ALMA time-lapse 3

Earth's place in space is never more evident than in a video like this. A timelapse of the Chilean sky shows our galaxy, the Milky Way, appearing to rotate above — though, of course, it is the Earth doing the rotation. Most antennas at ALMA have a dish diameter of 12 m, though some, provided by NAOJ, have a size of 7 m. These smaller antennas can be positioned closer together to take more precise measurements of certain phenomena in the Universe.

Such visuals were gathered on the "Fulldome Expedition" of 2016, and could be used in the ESO Supernova Planetarium & Visitor Centre in Garching, Munich.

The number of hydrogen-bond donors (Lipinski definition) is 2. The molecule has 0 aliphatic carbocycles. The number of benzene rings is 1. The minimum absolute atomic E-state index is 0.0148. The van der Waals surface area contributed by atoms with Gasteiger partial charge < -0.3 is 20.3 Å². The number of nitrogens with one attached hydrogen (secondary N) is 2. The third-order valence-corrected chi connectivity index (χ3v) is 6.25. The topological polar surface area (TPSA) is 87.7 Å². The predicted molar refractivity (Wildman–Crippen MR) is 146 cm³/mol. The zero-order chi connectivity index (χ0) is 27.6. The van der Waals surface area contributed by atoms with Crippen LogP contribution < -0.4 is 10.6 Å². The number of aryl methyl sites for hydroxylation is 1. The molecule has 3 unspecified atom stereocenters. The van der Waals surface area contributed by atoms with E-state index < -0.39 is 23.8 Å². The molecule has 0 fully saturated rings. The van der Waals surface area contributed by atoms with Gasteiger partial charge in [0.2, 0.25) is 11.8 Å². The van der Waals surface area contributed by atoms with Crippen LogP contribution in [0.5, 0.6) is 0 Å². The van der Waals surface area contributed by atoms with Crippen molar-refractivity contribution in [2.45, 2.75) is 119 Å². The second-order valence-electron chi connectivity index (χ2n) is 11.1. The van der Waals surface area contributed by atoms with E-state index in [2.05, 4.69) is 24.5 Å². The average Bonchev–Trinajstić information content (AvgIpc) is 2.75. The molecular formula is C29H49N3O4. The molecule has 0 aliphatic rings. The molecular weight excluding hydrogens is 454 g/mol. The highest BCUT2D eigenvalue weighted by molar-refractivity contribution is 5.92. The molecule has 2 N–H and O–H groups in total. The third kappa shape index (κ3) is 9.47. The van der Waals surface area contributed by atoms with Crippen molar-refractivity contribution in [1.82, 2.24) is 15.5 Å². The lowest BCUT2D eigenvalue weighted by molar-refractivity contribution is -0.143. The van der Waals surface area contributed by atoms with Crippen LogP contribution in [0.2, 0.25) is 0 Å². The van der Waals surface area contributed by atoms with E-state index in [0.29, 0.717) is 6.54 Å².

Crédito:

Y. Beletsky (LCO)/ESO

Sobre el vídeo

Identificador:alma-timelapse-3-beletsky
Fecha de publicación:5 de Diciembre de 2016 a las 11:21
Duración:19 s
Frame rate:30 fps

Sobre el objeto

Nombre:Atacama Large Millimeter/submillimeter Array
Tipo:Unspecified : Technology : Observatory : Telescope
Categoría:ALMA
Fulldome

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